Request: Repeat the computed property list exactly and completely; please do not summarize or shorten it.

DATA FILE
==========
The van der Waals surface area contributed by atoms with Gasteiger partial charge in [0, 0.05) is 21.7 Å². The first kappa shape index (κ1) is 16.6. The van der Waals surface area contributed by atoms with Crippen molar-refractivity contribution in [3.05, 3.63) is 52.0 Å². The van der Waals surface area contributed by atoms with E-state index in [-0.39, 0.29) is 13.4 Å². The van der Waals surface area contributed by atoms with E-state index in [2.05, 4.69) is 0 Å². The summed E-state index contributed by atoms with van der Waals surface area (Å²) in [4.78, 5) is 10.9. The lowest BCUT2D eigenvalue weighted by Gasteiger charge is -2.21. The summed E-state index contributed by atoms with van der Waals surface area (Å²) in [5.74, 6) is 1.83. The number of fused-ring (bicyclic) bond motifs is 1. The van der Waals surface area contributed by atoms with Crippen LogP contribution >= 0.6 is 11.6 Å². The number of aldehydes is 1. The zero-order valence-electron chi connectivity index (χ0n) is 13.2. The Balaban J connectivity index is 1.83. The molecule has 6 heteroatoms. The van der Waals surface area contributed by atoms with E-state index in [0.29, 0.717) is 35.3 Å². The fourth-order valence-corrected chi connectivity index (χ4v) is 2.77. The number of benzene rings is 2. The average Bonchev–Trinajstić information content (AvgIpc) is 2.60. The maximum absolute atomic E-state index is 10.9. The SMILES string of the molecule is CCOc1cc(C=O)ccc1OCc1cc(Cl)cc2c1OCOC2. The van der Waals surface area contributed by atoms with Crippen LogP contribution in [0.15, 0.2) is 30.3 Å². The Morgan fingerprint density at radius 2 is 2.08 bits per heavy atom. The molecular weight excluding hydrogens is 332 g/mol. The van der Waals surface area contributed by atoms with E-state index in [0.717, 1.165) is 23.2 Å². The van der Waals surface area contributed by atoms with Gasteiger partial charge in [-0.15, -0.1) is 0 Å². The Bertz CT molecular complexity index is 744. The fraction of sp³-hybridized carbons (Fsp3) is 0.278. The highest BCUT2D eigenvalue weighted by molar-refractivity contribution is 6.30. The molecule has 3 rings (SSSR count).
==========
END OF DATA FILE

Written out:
The van der Waals surface area contributed by atoms with Gasteiger partial charge in [0, 0.05) is 21.7 Å². The first kappa shape index (κ1) is 16.6. The van der Waals surface area contributed by atoms with Crippen molar-refractivity contribution in [3.05, 3.63) is 52.0 Å². The van der Waals surface area contributed by atoms with E-state index in [-0.39, 0.29) is 13.4 Å². The van der Waals surface area contributed by atoms with E-state index in [2.05, 4.69) is 0 Å². The summed E-state index contributed by atoms with van der Waals surface area (Å²) in [4.78, 5) is 10.9. The lowest BCUT2D eigenvalue weighted by Gasteiger charge is -2.21. The summed E-state index contributed by atoms with van der Waals surface area (Å²) in [5.74, 6) is 1.83. The number of fused-ring (bicyclic) bond motifs is 1. The van der Waals surface area contributed by atoms with Crippen LogP contribution >= 0.6 is 11.6 Å². The number of aldehydes is 1. The zero-order valence-electron chi connectivity index (χ0n) is 13.2. The Balaban J connectivity index is 1.83. The molecule has 6 heteroatoms. The van der Waals surface area contributed by atoms with E-state index in [0.29, 0.717) is 35.3 Å². The fourth-order valence-corrected chi connectivity index (χ4v) is 2.77. The number of benzene rings is 2. The average Bonchev–Trinajstić information content (AvgIpc) is 2.60. The maximum absolute atomic E-state index is 10.9. The SMILES string of the molecule is CCOc1cc(C=O)ccc1OCc1cc(Cl)cc2c1OCOC2. The van der Waals surface area contributed by atoms with Crippen LogP contribution in [0.15, 0.2) is 30.3 Å². The Morgan fingerprint density at radius 2 is 2.08 bits per heavy atom. The molecular weight excluding hydrogens is 332 g/mol. The van der Waals surface area contributed by atoms with E-state index in [0.717, 1.165) is 23.2 Å². The van der Waals surface area contributed by atoms with Gasteiger partial charge in [-0.15, -0.1) is 0 Å². The Bertz CT molecular complexity index is 744. The fraction of sp³-hybridized carbons (Fsp3) is 0.278. The highest BCUT2D eigenvalue weighted by molar-refractivity contribution is 6.30. The molecule has 3 rings (SSSR count).